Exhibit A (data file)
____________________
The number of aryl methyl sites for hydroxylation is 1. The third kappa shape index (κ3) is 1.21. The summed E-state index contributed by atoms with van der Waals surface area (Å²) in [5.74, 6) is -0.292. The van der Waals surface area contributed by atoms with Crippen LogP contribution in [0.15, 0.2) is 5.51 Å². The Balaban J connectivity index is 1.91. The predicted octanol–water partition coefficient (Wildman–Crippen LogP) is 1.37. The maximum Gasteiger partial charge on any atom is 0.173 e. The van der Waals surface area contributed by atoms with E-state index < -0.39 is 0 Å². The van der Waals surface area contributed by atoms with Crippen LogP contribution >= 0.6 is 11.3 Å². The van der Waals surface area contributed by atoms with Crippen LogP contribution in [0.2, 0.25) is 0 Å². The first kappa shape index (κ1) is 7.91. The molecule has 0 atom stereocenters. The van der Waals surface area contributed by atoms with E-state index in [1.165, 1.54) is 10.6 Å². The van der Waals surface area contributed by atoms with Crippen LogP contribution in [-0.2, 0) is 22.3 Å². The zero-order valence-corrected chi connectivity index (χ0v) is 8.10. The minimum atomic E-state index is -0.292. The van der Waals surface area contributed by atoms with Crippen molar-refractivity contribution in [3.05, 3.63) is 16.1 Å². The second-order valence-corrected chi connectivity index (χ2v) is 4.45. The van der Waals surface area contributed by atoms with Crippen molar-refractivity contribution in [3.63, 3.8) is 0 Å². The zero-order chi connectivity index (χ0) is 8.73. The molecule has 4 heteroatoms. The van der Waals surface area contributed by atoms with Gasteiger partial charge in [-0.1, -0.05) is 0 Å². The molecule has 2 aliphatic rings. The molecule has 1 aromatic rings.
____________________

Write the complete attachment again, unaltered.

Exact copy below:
The number of aryl methyl sites for hydroxylation is 1. The third kappa shape index (κ3) is 1.21. The summed E-state index contributed by atoms with van der Waals surface area (Å²) in [5.74, 6) is -0.292. The van der Waals surface area contributed by atoms with Crippen LogP contribution in [0.15, 0.2) is 5.51 Å². The Balaban J connectivity index is 1.91. The predicted octanol–water partition coefficient (Wildman–Crippen LogP) is 1.37. The maximum Gasteiger partial charge on any atom is 0.173 e. The van der Waals surface area contributed by atoms with E-state index < -0.39 is 0 Å². The van der Waals surface area contributed by atoms with Crippen LogP contribution >= 0.6 is 11.3 Å². The van der Waals surface area contributed by atoms with Crippen LogP contribution in [0.2, 0.25) is 0 Å². The first kappa shape index (κ1) is 7.91. The molecule has 0 atom stereocenters. The van der Waals surface area contributed by atoms with E-state index in [1.165, 1.54) is 10.6 Å². The van der Waals surface area contributed by atoms with Crippen LogP contribution in [-0.2, 0) is 22.3 Å². The zero-order valence-corrected chi connectivity index (χ0v) is 8.10. The minimum atomic E-state index is -0.292. The van der Waals surface area contributed by atoms with Crippen molar-refractivity contribution in [3.05, 3.63) is 16.1 Å². The second-order valence-corrected chi connectivity index (χ2v) is 4.45. The van der Waals surface area contributed by atoms with Crippen molar-refractivity contribution in [3.63, 3.8) is 0 Å². The zero-order chi connectivity index (χ0) is 8.73. The molecule has 4 heteroatoms. The van der Waals surface area contributed by atoms with Gasteiger partial charge in [-0.1, -0.05) is 0 Å². The molecule has 2 aliphatic rings. The molecule has 1 aromatic rings.